Following last year’s magical Wise Children, Emma Rice’s company of the same name return with a second show: an adaptation of Enid Blyton’s novels. The story isn’t as rich as that of Angela Carter’s, and the production not as visually stimulating, but Malory Towers – named for the Cornish boarding school its characters attend – is packed with fun, funniness, character and charm.
It’s well cast, presenting a pleasingly diverse array of performers and distinct characters, none of which fade into the background. Short actor Francesca Mills triumphs in the role of Sally Hope, generating the majority of the evening’s laughter and showing an aptitude for ninja-like moves with a hockey stick. She is joined by non-binary trans performer Vinnie Heaven as the energetic Bill Robinson, as well as actors of colour and varying shapes and sizes.
It isn’t lacking in exciting moments, and the company draw the humour out of them. Mary Lou Atkinson (Rose Shalloo) and Darrell Rivers (Izuka Hoyle) dangling over a cliff edge is more comedic than dramatic and nerve-wracking. This is a good choice from Wise Children, it means they don’t have to worry about the realism of the scene. Indeed the segment, planted either side of the interval, has a comic book feel to it, with the break signified by ‘Interval’ appearing across the curtain in big red letters.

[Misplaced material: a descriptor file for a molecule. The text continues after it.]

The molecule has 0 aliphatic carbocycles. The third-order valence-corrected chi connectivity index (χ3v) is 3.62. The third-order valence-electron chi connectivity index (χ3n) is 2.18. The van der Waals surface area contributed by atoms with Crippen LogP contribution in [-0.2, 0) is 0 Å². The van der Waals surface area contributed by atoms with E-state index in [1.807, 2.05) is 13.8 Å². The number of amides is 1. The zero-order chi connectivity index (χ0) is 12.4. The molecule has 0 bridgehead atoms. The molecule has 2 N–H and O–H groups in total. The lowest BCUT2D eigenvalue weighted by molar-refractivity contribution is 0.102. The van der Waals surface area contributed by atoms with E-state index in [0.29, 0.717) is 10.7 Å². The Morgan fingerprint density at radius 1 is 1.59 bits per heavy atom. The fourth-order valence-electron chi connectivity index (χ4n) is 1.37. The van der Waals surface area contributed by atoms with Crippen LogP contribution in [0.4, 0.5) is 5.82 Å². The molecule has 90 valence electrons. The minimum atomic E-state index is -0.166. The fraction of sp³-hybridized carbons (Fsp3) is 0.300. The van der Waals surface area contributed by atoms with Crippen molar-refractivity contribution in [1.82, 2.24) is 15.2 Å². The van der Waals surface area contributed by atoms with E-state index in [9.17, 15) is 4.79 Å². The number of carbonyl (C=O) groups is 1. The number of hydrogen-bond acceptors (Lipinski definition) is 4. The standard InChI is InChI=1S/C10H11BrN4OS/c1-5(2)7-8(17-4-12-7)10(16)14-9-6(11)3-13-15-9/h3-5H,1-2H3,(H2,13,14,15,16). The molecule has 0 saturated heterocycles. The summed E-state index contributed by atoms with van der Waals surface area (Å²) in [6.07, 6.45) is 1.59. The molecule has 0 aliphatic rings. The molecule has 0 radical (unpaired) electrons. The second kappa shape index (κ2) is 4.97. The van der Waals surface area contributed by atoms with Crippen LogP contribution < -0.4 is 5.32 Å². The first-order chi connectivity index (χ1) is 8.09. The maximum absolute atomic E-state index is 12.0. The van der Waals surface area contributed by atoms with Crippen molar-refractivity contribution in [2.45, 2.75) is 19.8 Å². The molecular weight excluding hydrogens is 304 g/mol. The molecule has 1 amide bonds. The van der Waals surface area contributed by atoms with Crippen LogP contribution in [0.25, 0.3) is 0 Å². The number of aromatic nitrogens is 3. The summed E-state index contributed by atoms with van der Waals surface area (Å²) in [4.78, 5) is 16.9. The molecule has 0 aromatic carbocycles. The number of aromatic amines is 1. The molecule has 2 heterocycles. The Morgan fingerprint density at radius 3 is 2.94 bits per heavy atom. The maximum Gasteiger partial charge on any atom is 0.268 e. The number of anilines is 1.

With reliable Stephanie Hockley at the piano, there are five original songs by Emma Rice and Ian Ross, but Malory Towers also makes use of tunes from the 30s, 40s and 50s, introducing younger audience members to some great music of old. While I didn’t find the rendition of Pat Ballard’s ‘Mr Sandman’ all that easy on the ear, ‘Daddy’s Little Girl’ (Horace Gerlach and Bobby Burke) serves as the most poignant point of the night, simply delivered as Gwendoline Lacey (Rebecca Collingwood) leaves Malory Towers following the death of her father, who we learn from Miss Grayling (voiced by Sheila Hancock) never recovered from his memories of World War II.
The actors’ skills are put to good use, most noticeably the acrobatic prowess of Mirabelle Gremaud, and the moves frequently adventurous without appearing overly-polished or stage school-y, in a slick and entertaining two hours championing the too often lost art of listening and loyalty.
© Steve Tanner Photography